Does Gender Inclusion Really Matter in Sustainable Food Systems?

Citation:

Edewor, Sarah Edore, and Agatha Osivweneta Ogbe. 2020. "Does Gender Inclusion Really Matter in Sustainable Food Systems?" In Development Sustainable Food Systems, Policies, and Securities, edited by Elijah Obayelu and Oluwakemi Adeola Obayelu, 181-95. Hershey, PA: IGI Global.

Authors: Sarah Edore Edewor, Agatha Osivweneta Ogbe

Annotation:

Summary:
Over the past decades, the food systems in developing countries have transformed rapidly. However, the rise in social inequalities has negatively affected, the vulnerable groups as the benefits associated with these transformations are still skewed. This chapter examined the role of gender inclusiveness in promoting sustainable food systems. Employment trends revealed that agricultural employment was higher among males. Five asymmetries (assets, access to agricultural market, access to technology, resilience and risks, and decision making) were identified as limitations to sustainable food systems stemming from the gender differentiated roles. The gender action learning system methodology was adopted using strategies such as empowering men and women through community action learning during catalyst workshops, gender mainstreaming for innovation and institutional change at organizational level, and through advocacy network for policy improvement at the national level. The study concluded that gender inclusion played a crucial role in achieving sustainable food systems. (Summary from original source)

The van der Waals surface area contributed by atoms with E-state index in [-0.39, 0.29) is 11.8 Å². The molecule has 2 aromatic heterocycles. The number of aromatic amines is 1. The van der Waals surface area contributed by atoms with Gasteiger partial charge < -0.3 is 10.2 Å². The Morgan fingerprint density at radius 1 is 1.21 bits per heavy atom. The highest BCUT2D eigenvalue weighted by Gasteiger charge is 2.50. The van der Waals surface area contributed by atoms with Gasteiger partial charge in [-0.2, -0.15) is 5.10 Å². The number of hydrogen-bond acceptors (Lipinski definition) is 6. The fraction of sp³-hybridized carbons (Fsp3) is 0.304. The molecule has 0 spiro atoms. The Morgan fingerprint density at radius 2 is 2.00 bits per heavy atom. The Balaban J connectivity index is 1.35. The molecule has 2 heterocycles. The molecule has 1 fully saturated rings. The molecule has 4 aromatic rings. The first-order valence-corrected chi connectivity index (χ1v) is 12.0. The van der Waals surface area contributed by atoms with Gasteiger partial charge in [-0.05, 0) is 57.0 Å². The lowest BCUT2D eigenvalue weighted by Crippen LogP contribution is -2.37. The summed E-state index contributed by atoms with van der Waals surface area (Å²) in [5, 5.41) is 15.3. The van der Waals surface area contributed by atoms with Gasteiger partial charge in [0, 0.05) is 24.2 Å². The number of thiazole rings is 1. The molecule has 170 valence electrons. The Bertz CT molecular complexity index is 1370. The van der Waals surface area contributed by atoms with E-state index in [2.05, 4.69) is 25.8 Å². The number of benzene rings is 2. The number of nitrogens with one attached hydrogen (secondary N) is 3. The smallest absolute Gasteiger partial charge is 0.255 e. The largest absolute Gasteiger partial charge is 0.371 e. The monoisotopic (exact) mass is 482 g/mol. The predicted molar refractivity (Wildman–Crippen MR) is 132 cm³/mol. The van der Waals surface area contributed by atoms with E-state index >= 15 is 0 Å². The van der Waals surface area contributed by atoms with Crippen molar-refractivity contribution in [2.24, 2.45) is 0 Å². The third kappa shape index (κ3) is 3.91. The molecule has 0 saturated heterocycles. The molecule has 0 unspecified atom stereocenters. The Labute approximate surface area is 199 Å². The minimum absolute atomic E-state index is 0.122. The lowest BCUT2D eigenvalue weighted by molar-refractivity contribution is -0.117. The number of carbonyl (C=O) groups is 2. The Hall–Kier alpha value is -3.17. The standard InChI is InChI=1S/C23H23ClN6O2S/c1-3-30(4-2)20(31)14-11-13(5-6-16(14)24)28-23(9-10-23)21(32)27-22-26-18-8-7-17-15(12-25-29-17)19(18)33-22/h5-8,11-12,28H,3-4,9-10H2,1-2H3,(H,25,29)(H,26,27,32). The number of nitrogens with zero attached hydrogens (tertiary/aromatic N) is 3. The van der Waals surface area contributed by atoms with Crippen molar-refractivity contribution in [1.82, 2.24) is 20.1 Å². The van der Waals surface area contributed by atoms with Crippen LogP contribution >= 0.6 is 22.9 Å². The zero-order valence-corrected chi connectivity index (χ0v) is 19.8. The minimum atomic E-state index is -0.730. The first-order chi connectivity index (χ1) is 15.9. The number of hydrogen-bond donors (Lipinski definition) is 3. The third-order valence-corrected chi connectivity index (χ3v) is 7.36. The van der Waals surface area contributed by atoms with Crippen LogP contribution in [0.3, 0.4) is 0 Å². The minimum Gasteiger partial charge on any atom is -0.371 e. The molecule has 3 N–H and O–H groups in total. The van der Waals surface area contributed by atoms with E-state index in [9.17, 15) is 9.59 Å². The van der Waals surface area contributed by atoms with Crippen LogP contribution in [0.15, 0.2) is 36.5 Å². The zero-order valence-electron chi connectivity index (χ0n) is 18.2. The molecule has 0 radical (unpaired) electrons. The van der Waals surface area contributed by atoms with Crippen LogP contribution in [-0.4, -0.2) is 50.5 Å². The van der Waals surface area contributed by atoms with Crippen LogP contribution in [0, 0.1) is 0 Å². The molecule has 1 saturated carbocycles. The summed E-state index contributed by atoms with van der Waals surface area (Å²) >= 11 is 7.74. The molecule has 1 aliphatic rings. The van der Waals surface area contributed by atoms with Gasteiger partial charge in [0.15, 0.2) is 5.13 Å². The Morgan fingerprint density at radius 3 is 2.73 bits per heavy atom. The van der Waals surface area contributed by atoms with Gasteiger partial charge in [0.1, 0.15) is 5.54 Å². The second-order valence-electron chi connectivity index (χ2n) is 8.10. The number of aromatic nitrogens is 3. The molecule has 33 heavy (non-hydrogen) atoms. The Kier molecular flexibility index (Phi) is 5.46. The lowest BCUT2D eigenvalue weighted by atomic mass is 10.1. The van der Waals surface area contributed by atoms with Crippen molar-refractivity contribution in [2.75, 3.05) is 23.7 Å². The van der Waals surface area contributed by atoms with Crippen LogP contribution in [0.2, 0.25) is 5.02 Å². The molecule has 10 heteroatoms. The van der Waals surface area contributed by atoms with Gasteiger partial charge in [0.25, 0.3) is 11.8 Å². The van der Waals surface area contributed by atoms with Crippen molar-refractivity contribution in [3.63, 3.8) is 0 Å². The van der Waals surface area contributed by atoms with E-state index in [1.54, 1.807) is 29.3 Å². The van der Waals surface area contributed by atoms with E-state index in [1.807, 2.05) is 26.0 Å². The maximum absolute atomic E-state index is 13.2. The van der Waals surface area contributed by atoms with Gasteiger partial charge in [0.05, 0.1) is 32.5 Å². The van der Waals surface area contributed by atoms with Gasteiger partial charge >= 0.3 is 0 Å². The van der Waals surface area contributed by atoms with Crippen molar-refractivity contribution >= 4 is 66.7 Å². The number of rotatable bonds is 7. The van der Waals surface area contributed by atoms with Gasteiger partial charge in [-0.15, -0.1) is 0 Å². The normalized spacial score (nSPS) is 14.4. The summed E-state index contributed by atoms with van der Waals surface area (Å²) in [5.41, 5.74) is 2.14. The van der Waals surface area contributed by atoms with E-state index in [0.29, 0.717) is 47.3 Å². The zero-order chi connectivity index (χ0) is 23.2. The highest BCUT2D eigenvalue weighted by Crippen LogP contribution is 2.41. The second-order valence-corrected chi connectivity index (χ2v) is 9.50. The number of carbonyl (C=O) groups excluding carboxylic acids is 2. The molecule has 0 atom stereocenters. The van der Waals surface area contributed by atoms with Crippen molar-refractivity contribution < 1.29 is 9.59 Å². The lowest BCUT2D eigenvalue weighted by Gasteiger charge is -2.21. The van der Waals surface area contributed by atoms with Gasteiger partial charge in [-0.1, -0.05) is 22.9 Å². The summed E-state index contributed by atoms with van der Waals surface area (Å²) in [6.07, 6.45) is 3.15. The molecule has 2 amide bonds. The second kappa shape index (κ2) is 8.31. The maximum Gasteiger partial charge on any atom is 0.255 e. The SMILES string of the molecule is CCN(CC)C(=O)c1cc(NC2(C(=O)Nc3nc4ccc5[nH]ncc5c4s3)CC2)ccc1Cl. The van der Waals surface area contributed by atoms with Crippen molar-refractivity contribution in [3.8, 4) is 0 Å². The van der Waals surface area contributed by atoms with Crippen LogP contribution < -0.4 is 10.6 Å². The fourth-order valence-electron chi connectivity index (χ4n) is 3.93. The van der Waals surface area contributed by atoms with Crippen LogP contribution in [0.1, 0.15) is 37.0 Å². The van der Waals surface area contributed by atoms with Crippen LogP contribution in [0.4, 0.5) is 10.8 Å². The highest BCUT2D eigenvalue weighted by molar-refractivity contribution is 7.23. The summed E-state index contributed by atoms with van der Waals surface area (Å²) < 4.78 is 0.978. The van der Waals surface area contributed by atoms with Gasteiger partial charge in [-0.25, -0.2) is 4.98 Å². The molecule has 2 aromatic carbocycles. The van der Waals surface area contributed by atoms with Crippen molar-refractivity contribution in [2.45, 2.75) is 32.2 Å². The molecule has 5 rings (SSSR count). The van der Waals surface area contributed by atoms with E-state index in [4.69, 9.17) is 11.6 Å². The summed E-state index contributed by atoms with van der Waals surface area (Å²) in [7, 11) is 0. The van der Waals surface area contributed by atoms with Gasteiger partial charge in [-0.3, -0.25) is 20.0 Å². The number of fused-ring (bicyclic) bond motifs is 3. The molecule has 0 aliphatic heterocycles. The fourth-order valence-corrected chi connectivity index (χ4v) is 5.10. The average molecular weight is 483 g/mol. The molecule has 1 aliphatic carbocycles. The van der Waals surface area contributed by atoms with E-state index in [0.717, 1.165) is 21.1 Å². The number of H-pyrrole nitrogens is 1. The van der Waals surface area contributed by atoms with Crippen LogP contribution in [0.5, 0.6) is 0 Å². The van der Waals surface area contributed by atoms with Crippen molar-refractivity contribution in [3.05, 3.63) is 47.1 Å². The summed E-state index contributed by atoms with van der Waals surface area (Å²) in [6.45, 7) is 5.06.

Topics: Agriculture, Gender, Gender Roles, Gender Mainstreaming, Security, Food Security

Year: 2020

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